Peabody Energy Coal Market Conditions Improve in Q3, But Executives Cautious Looking Ahead
By Olivia Kalb
November 10, 2020 - Peabody Energy saw improved coal revenues and sales in the third quarter as market conditions improved, but executives remain cautious given a secular decline in the US thermal market and declined steel demand this year.
"We have seen early signs of recovery take shape, including improved industrial production," Glenn Kellow, president and CEO, said on the earnings call Nov 9. "We are, however, cautiously optimistic that improvements can be sustained given recent surges in COVID-19 cases worldwide."
Peabody sold 34.7 million st in the third quarter, down 23% from Q3 2019. Powder River Basin tons totaled 23.6 million st, down 22%, other thermal tons were 4.8 million st, down 2.4%, seaborne thermal totaled 4.6 million st, down 6%, and seaborne met tons totaled 1.1 million st, down 39% year on year.
Peabody thermal revenues totaled $600 million in Q3, down 33.5% year on year. Of those revenues, $264 million came from the Powder River Basin, down 20.8% year on year, while $173 million was from other US thermal, down 45.9%, and $163 million from its seaborne thermal segment, down 34.7% from the year-ago period.
From the producer's seaborne segment, $126 million was export, down 41.4% from Q3 2019.
Metallurgical revenues totaled $78.4 million, down 63.6% from the year-ago quarter.
"Met coal demand remains below pre-pandemic levels and continues to pressure seaborne prices," Kellow said. "We do believe prices will ultimately rise from current levels. However, the timing is unknown."
PRB revenue per ton was $11.26/st in Q3, compared to $11.02/st in the year-ago quarter, while other thermal was $37.20/st, down from $45.45/st, seaborne thermal was $35.28/st, down from $51.06/st, and seaborne met revenue per ton was $71.88/st, compared with $120.94/st year on year.
While the PRB margin was $3.33/st, up from $2.33/st in Q3 2019, other thermal was $10.68/st, down from 411.45/st, and seaborne thermal margin totaled $7.69/st, down from $15.73/st, Peabody's met margin was a loss of $24.99/st, compared with a loss of $9.07/st in the year-ago quarter.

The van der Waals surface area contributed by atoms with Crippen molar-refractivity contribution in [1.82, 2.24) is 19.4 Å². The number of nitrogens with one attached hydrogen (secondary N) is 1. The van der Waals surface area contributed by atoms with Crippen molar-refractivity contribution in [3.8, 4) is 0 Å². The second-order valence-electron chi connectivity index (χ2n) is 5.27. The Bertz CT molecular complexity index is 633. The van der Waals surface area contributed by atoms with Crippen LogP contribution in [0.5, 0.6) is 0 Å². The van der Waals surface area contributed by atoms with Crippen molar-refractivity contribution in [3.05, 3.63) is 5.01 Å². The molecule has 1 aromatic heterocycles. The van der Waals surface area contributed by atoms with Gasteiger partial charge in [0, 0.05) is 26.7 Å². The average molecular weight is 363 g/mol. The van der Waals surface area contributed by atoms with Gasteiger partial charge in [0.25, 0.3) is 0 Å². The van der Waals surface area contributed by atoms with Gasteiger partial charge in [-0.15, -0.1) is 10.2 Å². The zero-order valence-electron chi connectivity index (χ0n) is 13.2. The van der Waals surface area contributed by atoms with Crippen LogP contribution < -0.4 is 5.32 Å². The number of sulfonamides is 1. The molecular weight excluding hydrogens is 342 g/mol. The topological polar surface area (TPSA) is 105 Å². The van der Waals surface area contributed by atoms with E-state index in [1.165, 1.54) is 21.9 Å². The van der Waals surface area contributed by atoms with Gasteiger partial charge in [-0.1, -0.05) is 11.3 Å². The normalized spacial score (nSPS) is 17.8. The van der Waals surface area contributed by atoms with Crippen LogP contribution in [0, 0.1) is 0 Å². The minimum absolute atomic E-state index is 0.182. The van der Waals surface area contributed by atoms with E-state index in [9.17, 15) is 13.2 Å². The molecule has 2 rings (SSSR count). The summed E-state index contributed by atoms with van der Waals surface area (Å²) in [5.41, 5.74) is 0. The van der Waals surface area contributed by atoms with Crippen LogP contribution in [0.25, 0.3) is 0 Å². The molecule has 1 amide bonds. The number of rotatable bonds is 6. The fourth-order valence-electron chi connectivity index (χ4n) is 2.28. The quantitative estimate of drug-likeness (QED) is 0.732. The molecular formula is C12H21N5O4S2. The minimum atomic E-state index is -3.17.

"Our emphasis remains on improving our seaborne met portfolio, which includes resetting cost structures at both Shoal Creek and Metropolitan," Kellow said.
"Suffice to say, we've had a tough year here," Kellow said, regarding Peabody's Shoal Creek mine. "Market conditions have and continue to severely impact customer demand. Weak demand as well as lower productivity rates and poor geological conditions associated with the closeout of the H-Panel have also resulted in costs being elevated this year."
Revenues during the third quarter totaled $671 million, down 39.5% from the year-ago quarter, and a net loss of $67.1 million, compared to a loss of $78.1 million year.
"Looking ahead to the fourth quarter, we expect a modest improvement in seaborne shipments and a slight decline in US thermal volumes compared to the third quarter," Mark Spurbeck, executive VP and CFO said.
Additionally, met costs in Q4 are expected to rise due to Peabody's planned longwall move at its Metropolitan mine, along with changes in product mix.
The producer also has 23 million st of PRB coal committed in Q4, 5 million st committed from its other US thermal segment, and 2 million st committed from its export seaborne thermal segment. On the met side, Q4 commitments total 700,000 st.
On the terminated JV with Arch Resources, Kellow said Peabody plans to adjust to the changing demand profiles and enhance its competitiveness against natural gas by serving as the low-cost PRB producer.
In the PRB, as well, Kellow noted that contracting activity is well below what would usually be seen associated with the current improving market fundamentals, such as higher natural gas prices.
"That means that we've seen a draw on stockpiles, and we probably anticipate having further stockpile draws next year," Kellow said.